• 8 July 2011
  • Posted By David Elliott
  • 2 Comments
  • MEK

Mujahedin-e Khalq (MEK) Factsheet

MEK=TERROR
In a matter of weeks, a terrorist group known as the Mujahedin-e Khalq (MEK) may succeed in getting removed from the U.S. list of foreign terrorist organizations — not as a result of any change of heart — but as a result of an unprecedented and possibly illegal multi-million dollar media and lobbying blitz.

Iranian Americans know the truth about the MEK, but high-priced public relations and lobbying firms are hard at work trying to whitewash the MEK’s violent and disturbing record. And while they’ve been remarkably successful, they can’t completely escape the truth.  So, for the record, here are the facts about the MEK (you can find this and more at www.mekterror.com):

  • The State Department reports the MEK is a terrorist group that has murdered innocent Americans and maintains “the will and capacity” to commit terrorist attacks within the U.S. and beyond. [1]
  • The MEK claims to have renounced terrorism in 2001, but a 2004 FBI report states “the MEK is currently actively involved in planning and executing acts of terrorism.” [2]
  • RAND and Human Rights Watch have reported that the MEK is a cult that abuses its own members. [3] [4]
  • MEK has no popular support in Iran and has been denounced by the Green Movement, Iran’s peaceful democratic opposition movement.[5]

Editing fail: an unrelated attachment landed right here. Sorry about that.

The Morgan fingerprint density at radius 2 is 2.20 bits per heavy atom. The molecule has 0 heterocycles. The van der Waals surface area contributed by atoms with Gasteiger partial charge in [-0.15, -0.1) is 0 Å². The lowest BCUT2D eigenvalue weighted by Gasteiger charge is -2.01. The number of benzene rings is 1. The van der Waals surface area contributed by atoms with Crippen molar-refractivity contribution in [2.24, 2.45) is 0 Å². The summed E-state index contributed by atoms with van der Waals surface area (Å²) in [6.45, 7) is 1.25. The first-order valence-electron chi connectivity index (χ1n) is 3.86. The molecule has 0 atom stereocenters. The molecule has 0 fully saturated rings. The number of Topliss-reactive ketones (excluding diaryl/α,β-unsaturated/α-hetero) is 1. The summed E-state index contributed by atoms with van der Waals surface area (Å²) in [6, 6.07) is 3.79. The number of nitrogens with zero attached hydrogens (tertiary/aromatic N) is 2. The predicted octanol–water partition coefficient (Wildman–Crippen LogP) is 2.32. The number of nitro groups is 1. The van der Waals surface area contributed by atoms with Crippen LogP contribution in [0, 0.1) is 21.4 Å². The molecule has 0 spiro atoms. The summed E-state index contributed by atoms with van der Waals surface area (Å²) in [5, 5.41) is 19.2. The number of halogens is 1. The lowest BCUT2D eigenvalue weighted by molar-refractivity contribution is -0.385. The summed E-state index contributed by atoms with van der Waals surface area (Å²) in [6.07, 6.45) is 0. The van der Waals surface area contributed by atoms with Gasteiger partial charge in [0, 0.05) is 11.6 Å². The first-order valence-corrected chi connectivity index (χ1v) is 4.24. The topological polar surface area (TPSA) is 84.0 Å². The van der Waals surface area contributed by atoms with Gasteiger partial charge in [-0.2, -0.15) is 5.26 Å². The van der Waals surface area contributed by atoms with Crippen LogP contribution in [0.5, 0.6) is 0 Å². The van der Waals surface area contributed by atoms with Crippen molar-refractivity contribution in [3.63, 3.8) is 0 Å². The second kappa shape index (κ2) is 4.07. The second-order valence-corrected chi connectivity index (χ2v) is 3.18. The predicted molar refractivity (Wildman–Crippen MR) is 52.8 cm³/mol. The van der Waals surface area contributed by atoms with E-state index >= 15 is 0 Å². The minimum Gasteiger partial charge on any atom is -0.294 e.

Iran’s Opposition Green Movement Rejects the MEK

  • The leaders of the Green Movement, Iran’s true popular opposition movement, have denounced the MEK and warned that the Iranian government seeks to discredit Iran’s opposition by associating it with the MEK:
  • “The Iranian Government is trying to connect those who truly love their country (the Greens) with the MEK to revive this hypocritical dead organization.” – Mehdi Karroubi, Green Movement leader. [6]
  • “The MEK can’t be part of the Green Movement. This bankrupt political group is now making some laughable claims, but the Green Movement and the MEK have a wall between them and all of us, including myself, Mr. Mousavi, Mr. Khatami, and Mr. Karroubi.” – Zahra Rahnavard, Women’s rights activist and wife of Green Movement leader Mir Hossein Mousavi[7]

Iraqi National Congress Redux?

  • The MEK claims it is “the main opposition in Iran,” yet similar to Ahmad Chalabi’s Iraqi National Congress that helped bring the United States into war with Iraq, the MEK is an exiled organization that has no popular support within Iran. [8]
  • RAND reports that the MEK are “skilled manipulators of public opinion.” The MEK has a global support network with active lobbying and propaganda efforts in major Western capitals. [9]
  • Members of Congress have been deceived and misinformed into supporting this terrorist  organization:
  • In 2002, Ileana Ros-Lehtinen led efforts for the U.S. to support the group, prompting then-Chairman and the Ranking Member of the House International Affairs Committee, Henry Hyde and Tom Lantos, to send a Dear Colleague warning against supporting the MEK.  They cautioned that many Members had been “embarrassed when confronted with accurate information about the MEK.” [10]